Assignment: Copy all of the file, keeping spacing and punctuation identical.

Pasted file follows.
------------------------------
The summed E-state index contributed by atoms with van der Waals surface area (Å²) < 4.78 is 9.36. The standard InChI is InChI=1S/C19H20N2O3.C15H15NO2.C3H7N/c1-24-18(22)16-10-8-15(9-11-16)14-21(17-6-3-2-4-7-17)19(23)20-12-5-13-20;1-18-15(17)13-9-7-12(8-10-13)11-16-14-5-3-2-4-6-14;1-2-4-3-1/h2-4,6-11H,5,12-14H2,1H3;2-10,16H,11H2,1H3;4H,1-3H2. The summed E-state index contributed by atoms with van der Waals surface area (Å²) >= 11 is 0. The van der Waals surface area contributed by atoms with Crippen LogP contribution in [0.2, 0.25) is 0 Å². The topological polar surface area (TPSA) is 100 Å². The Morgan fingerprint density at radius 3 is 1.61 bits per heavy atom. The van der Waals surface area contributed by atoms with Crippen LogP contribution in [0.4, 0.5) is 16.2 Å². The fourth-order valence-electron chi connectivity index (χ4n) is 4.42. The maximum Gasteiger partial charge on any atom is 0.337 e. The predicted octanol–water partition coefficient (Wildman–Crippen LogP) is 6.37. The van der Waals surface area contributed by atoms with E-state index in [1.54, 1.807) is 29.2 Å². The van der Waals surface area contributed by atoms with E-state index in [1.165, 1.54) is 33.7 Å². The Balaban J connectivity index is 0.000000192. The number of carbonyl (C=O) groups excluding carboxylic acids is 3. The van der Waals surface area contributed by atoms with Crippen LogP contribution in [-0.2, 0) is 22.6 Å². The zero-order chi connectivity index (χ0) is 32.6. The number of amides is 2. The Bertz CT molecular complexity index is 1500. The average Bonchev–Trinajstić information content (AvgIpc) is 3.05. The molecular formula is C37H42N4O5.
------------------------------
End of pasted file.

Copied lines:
The summed E-state index contributed by atoms with van der Waals surface area (Å²) < 4.78 is 9.36. The standard InChI is InChI=1S/C19H20N2O3.C15H15NO2.C3H7N/c1-24-18(22)16-10-8-15(9-11-16)14-21(17-6-3-2-4-7-17)19(23)20-12-5-13-20;1-18-15(17)13-9-7-12(8-10-13)11-16-14-5-3-2-4-6-14;1-2-4-3-1/h2-4,6-11H,5,12-14H2,1H3;2-10,16H,11H2,1H3;4H,1-3H2. The summed E-state index contributed by atoms with van der Waals surface area (Å²) >= 11 is 0. The van der Waals surface area contributed by atoms with Crippen LogP contribution in [0.2, 0.25) is 0 Å². The topological polar surface area (TPSA) is 100 Å². The Morgan fingerprint density at radius 3 is 1.61 bits per heavy atom. The van der Waals surface area contributed by atoms with Crippen LogP contribution in [0.4, 0.5) is 16.2 Å². The fourth-order valence-electron chi connectivity index (χ4n) is 4.42. The maximum Gasteiger partial charge on any atom is 0.337 e. The predicted octanol–water partition coefficient (Wildman–Crippen LogP) is 6.37. The van der Waals surface area contributed by atoms with E-state index in [1.54, 1.807) is 29.2 Å². The van der Waals surface area contributed by atoms with E-state index in [1.165, 1.54) is 33.7 Å². The Balaban J connectivity index is 0.000000192. The number of carbonyl (C=O) groups excluding carboxylic acids is 3. The van der Waals surface area contributed by atoms with Crippen LogP contribution in [-0.2, 0) is 22.6 Å². The zero-order chi connectivity index (χ0) is 32.6. The number of amides is 2. The Bertz CT molecular complexity index is 1500. The average Bonchev–Trinajstić information content (AvgIpc) is 3.05. The molecular formula is C37H42N4O5.